Yamatji (or Yamaji in the orthography of Wajarri) is a name commonly used by Aboriginal people in the Murchison and Gascoyne regions of Western Australia to refer to themselves, and sometimes also to Aboriginal people generally, when speaking English. The word comes from the Wajarri language where it has the meaning "man" or "human being". It is usually used to mean "Aboriginal person", but when being more specific the particular language group name will often be used, where this is known. Although each of the main Aboriginal languages of this region (as a group, known as the Kartu languages) have their own words for "man/human being", Yamaji has come to be used throughout the region, probably because Wajarri is the strongest remaining language and was always the most widely spoken language.
Yamaji country stretches from Carnarvon in the north, to Meekatharra and Sandstone in the east, and to Jurien in the south. The area covered by the Yamatji includes parts of the following Biogeographic Regions:
There are about 130 Aboriginal Heritage sites registered with the Department of Indigenous Affairs associated with the area, which include open shell middens along the shoreline, quarries, rock shelters, artefact shelters, burials and stone arrangements.
Archaeological research has been conducted at several sites across the Shark Bay Yamatji area and collections have been made from several sites including Useless Loop, Monkey Mia and Eagle Bluff. Kate Morse has also excavated at the Zuytdorp Cliffs near the Zuytdorp shipwreck. The Silver Dollar site near Eagle Bluff provides the oldest and most detailed evidence of Yamatji occupation of the region and was occupied for two periods, firstly between 30,000 and 18,000 years and secondly between 7000 and 6000 years. Rockshelter sites at Eagle Bluff and Zuytdorp are dated at 4000 to 4600 years before present.
The Aboriginal people of the Murchison-Gascoyne region were instrumental in assisting early settlers in the area identify permanent water sources, and worked in the pearling, pastoral and fishing industries. Especially in the early period their suffering as a result of the contact with the settler community was illustrated in 1885 by the Rev J. Gribble, who when arriving at Carnarvon found 36 men chained by the neck to a tree. His subsequent publication "Dark Deeds in a Sunny Land" portrayed the suffering of the Yamatji.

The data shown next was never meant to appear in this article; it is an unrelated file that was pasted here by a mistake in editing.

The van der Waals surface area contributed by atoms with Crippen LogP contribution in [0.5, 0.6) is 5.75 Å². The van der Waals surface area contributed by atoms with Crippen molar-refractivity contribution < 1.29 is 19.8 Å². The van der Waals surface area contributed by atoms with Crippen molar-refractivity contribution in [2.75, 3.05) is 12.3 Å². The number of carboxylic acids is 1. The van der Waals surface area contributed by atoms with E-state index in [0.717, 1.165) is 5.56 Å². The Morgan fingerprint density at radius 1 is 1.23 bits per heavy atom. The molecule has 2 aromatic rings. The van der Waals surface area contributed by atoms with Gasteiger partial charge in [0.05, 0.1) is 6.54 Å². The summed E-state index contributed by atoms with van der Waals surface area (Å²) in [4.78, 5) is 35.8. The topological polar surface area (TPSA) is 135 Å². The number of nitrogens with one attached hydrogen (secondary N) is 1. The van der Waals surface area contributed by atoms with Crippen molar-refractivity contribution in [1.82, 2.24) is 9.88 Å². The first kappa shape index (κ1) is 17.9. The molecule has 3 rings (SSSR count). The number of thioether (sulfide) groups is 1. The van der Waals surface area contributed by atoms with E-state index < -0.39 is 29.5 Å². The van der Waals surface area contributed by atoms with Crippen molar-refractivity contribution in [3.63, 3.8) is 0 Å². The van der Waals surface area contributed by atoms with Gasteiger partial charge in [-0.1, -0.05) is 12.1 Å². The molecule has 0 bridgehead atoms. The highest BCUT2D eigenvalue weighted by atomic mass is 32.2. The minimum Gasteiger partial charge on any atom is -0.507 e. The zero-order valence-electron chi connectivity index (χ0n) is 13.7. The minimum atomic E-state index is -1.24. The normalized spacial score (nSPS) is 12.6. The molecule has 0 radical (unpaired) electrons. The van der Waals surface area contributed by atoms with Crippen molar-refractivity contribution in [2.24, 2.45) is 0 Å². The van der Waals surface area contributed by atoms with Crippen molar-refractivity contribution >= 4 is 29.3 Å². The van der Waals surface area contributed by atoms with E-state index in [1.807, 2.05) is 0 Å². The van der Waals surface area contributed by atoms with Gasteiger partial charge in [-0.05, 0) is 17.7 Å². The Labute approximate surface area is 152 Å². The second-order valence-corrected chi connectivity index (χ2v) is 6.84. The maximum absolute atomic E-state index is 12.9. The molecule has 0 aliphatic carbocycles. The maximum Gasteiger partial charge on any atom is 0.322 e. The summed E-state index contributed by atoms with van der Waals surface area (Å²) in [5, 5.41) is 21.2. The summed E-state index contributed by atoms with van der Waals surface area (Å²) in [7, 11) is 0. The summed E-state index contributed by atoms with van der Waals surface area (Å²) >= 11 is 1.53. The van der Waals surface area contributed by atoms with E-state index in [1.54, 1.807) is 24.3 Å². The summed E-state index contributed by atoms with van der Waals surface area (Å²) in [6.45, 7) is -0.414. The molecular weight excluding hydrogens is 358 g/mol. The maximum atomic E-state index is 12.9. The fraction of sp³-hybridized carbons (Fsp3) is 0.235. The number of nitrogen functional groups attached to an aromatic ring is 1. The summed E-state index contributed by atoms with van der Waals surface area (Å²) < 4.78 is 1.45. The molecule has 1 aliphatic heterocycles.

From 1908 to 1918, Dore and Bernier Islands, off the coast of Carnarvon, operated as Lock Hospitals for the isolation of Aboriginal people suffering from leprosy, tuberculosis and venereal disease. Often not knowing the reason for their removal, they were kept on the island until they either died or recovered.
Native Title claims
Native Title interests of the Yamatji people are undertaken by the Yamatji Marlpa Aboriginal Corporation (YMAC).
The Yamatji land claims include the following various groups:
The Yamatji Marlpa Aboriginal Corporation is a native title representative body recognised pursuant to the (Commonwealth) Native Title Act 1993. There have been four Executive Directors of the YMAC: Wayne Warner (1996-1998); former AFL footballer Clinton Wolf (1998-2001); Roger Cook (2001-2003) and current CEO Simon Hawkins (2003-present). YMAC is co-chaired by Pilbara representative Doris Eaton and Yamatji Representative Ben Roberts. Mrs Eaton was recognised as the NAIDOC Female Elder of the Year in 2009.